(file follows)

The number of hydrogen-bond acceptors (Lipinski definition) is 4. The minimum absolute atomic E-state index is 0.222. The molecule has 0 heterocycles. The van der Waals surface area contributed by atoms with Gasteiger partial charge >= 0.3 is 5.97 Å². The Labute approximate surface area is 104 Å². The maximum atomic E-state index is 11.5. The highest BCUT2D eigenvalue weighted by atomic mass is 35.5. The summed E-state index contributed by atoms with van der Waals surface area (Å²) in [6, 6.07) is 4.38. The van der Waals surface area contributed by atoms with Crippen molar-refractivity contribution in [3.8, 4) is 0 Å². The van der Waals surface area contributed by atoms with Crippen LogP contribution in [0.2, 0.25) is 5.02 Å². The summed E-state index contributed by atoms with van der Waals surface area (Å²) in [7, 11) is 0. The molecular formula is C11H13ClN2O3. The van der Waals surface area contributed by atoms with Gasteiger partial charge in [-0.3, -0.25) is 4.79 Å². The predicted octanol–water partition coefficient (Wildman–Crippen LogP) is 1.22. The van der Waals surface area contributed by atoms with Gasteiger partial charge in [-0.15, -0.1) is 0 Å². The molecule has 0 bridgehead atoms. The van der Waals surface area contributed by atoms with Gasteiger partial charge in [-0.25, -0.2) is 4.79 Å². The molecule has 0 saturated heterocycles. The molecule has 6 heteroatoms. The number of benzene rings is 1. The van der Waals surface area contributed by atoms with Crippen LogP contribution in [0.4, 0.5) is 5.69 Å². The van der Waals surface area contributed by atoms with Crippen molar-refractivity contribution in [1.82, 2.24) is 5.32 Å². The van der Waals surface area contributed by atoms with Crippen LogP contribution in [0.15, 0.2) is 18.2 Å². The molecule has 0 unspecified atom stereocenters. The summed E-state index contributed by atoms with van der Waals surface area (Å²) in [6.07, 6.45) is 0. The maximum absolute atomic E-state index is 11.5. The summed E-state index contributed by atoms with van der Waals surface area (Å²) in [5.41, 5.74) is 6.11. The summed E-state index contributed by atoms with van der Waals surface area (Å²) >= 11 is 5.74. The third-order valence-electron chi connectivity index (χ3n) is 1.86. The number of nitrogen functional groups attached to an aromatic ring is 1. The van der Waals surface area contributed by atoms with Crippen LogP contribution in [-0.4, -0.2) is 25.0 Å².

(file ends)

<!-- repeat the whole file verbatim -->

The number of hydrogen-bond acceptors (Lipinski definition) is 4. The minimum absolute atomic E-state index is 0.222. The molecule has 0 heterocycles. The van der Waals surface area contributed by atoms with Gasteiger partial charge >= 0.3 is 5.97 Å². The Labute approximate surface area is 104 Å². The maximum atomic E-state index is 11.5. The highest BCUT2D eigenvalue weighted by atomic mass is 35.5. The summed E-state index contributed by atoms with van der Waals surface area (Å²) in [6, 6.07) is 4.38. The van der Waals surface area contributed by atoms with Crippen molar-refractivity contribution in [3.8, 4) is 0 Å². The van der Waals surface area contributed by atoms with Crippen LogP contribution in [0.2, 0.25) is 5.02 Å². The summed E-state index contributed by atoms with van der Waals surface area (Å²) in [7, 11) is 0. The molecular formula is C11H13ClN2O3. The van der Waals surface area contributed by atoms with Gasteiger partial charge in [-0.3, -0.25) is 4.79 Å². The predicted octanol–water partition coefficient (Wildman–Crippen LogP) is 1.22. The van der Waals surface area contributed by atoms with Gasteiger partial charge in [-0.15, -0.1) is 0 Å². The molecule has 0 bridgehead atoms. The van der Waals surface area contributed by atoms with Gasteiger partial charge in [-0.25, -0.2) is 4.79 Å². The molecule has 0 saturated heterocycles. The molecule has 6 heteroatoms. The number of benzene rings is 1. The van der Waals surface area contributed by atoms with Crippen LogP contribution in [0.4, 0.5) is 5.69 Å². The van der Waals surface area contributed by atoms with Crippen molar-refractivity contribution in [1.82, 2.24) is 5.32 Å². The van der Waals surface area contributed by atoms with Crippen LogP contribution in [0.15, 0.2) is 18.2 Å². The molecule has 0 unspecified atom stereocenters. The summed E-state index contributed by atoms with van der Waals surface area (Å²) in [6.07, 6.45) is 0. The maximum absolute atomic E-state index is 11.5. The summed E-state index contributed by atoms with van der Waals surface area (Å²) in [5.41, 5.74) is 6.11. The summed E-state index contributed by atoms with van der Waals surface area (Å²) >= 11 is 5.74. The third-order valence-electron chi connectivity index (χ3n) is 1.86. The number of nitrogen functional groups attached to an aromatic ring is 1. The van der Waals surface area contributed by atoms with Crippen LogP contribution in [-0.4, -0.2) is 25.0 Å².